Users with access to Salesforce Engage can launch Engage Campaigns, using suggested templates (from the marketing team) which are in line with company branding and messaging.
6. Marketing Cloud Account Engagement vs. Marketing Cloud Engage
With the aim of making product names easier to understand for anyone encountering the Salesforce product offering for the first time, the names of a handful of Salesforce products related to marketing were updated. As a result, both Marketing Cloud Account Engagement and Marketing Cloud Engage were introduced to the market.
- Marketing Cloud Account Engagement is the updated name for the long-standing Pardot brand. You’ll still hear “Pardot” mentioned in relation to specific features and navigation, as it’s less of a mouthful.
- Marketing Cloud Engage is the label given to “messaging and journeys”, including Marketing Cloud’s Journey Builder.
7. Salesforce Account Engagement vs. Account-Based Marketing
In light of Pardot being renamed to “Marketing Cloud Account Engagement”, entered the confusion of explaining the difference between Salesforce Account Engagement (the product) and Account-Based marketing (a B2B marketing strategy).
Although there has been a smattering of “Account” based enhancements over the past few releases, Pardot is far from an account-based marketing (ABM) platform. You can lean on Salesforce to execute some ABM strategies; however, Pardot’s relationship to the Account object still leaves much to be desired.
Until there are true account-based marketing features on the roadmap (unconfirmed at the time of writing), there will be some skepticism around the renaming – and how the two terms (Account Engagement and Account-Based Marketing) are similar. Good luck explaining the difference to the users you’re training!
8. External Actions vs. External Activities
Both External Activities and External Actions offer an enhanced way to work with data sent to and from Pardot and other platforms. The difference between External Activities and External Actions comes down to the direction that data is being passed:
- External Activities: Pass engagement data from a third-party platform to Pardot. Not only that, External Activities are treated like standard prospect activities; therefore, they can be used in Engagement Studio, Automation Rules, Dynamic Lists, and Segmentation Rules – to enable you to blend the external data into your Pardot automation.
- External Actions: Allow you to take actions on prospects outside of Pardot (Account Engagement). For example, from Engagement Studio, you can register prospects for a webinar or events, send an SMS or survey, and other third-party platforms.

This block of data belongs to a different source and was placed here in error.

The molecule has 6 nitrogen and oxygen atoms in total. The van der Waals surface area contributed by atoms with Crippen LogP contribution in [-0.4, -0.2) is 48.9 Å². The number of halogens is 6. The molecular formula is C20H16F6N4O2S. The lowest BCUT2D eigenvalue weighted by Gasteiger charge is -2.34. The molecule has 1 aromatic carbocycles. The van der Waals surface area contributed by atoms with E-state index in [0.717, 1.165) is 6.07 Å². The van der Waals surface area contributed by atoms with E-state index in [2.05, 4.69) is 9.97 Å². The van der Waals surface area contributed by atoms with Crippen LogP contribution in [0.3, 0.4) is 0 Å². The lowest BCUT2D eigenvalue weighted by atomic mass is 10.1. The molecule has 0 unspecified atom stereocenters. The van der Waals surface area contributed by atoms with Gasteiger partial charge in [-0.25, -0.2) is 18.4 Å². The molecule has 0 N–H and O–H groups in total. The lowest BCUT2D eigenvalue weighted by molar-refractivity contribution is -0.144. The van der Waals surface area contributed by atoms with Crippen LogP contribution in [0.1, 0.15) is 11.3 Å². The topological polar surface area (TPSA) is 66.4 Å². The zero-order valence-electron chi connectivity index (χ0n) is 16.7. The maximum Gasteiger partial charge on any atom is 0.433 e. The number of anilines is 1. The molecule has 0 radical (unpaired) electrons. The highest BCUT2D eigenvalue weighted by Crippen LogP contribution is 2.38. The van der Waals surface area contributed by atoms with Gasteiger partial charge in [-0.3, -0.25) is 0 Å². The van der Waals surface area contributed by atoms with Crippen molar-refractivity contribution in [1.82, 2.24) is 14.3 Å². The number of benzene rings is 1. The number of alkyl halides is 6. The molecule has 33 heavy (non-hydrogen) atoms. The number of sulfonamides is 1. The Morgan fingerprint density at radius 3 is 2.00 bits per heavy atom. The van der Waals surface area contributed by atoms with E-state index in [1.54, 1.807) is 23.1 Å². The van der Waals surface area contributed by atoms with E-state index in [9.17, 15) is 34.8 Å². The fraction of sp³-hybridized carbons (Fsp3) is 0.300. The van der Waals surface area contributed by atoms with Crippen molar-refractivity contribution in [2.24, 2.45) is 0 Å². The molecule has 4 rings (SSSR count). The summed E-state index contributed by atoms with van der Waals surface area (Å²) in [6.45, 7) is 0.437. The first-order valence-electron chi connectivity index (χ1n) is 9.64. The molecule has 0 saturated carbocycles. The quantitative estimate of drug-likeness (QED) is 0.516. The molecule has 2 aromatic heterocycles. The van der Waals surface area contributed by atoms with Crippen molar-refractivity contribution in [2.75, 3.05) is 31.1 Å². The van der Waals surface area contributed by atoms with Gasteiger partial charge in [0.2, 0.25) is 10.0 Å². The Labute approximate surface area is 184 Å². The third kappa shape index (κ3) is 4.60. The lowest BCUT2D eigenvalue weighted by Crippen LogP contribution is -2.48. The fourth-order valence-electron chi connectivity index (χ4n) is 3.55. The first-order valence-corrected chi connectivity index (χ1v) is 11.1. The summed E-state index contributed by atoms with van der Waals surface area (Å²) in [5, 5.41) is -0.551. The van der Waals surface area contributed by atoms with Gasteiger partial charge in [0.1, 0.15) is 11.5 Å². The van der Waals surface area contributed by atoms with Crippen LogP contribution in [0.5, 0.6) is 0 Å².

- External actions can also be used in combination with external activities. This combination will both apply the action to a prospect and log a prospect activity on the prospect’s record (Engagement History).
CMS stands for content management system, typically referring to the platform that enables you to build, publish, and manage content for a website without involving coding. Now that emails built with the Pardot Lightning email builder involves storing and fetching content from Salesforce CMS, this acronym is popping up more often.
Salesforce CMS, a product in its own right, storing files (images, PDFs) that can be used across multiple places on the Salesforce platform – not only in Pardot Lightning emails, but also Experience Cloud, and others.
For newcomers, you should outline what Salesforce CMS is to ensure that everyone is on board with the distinction between the CMS you use for your website, and where you store your files for Pardot emails.
“Campaign” can mean many different things. Traditionally, it’s been a word to describe what the marketing team does. We all know how many forms a campaign can take, over multiple channels, from simple one or two activities, to campaigns stitched together for longer prospect nurture.
Looking at the whole “campaign” that marketers make happen, the Salesforce campaign (the record in Salesforce) ties the pieces in the puzzle.
While we have ditched the confusing Pardot vs. Salesforce campaign question, “campaign” is a widely applicable term – so, be conscious with new users whether you are referring to the “Salesforce campaign” record or the campaign in a wider sense.
Of my years of experience enabling new users on Account Engagement (Pardot), this guide has outlined ten ‘gotcha’ terms that I define early on in someone’s learning journey, to help prevent them from catching people out.
It’s a good idea to build your own Pardot glossary that reflects the way that your organization terms certain concepts, or to help bridge the gap between the previous marketing automation tool your team was using.
I am sure there are more examples that you have picked up as you have gotten to know both Pardot and Salesforce. Which ones tripped you and your team up?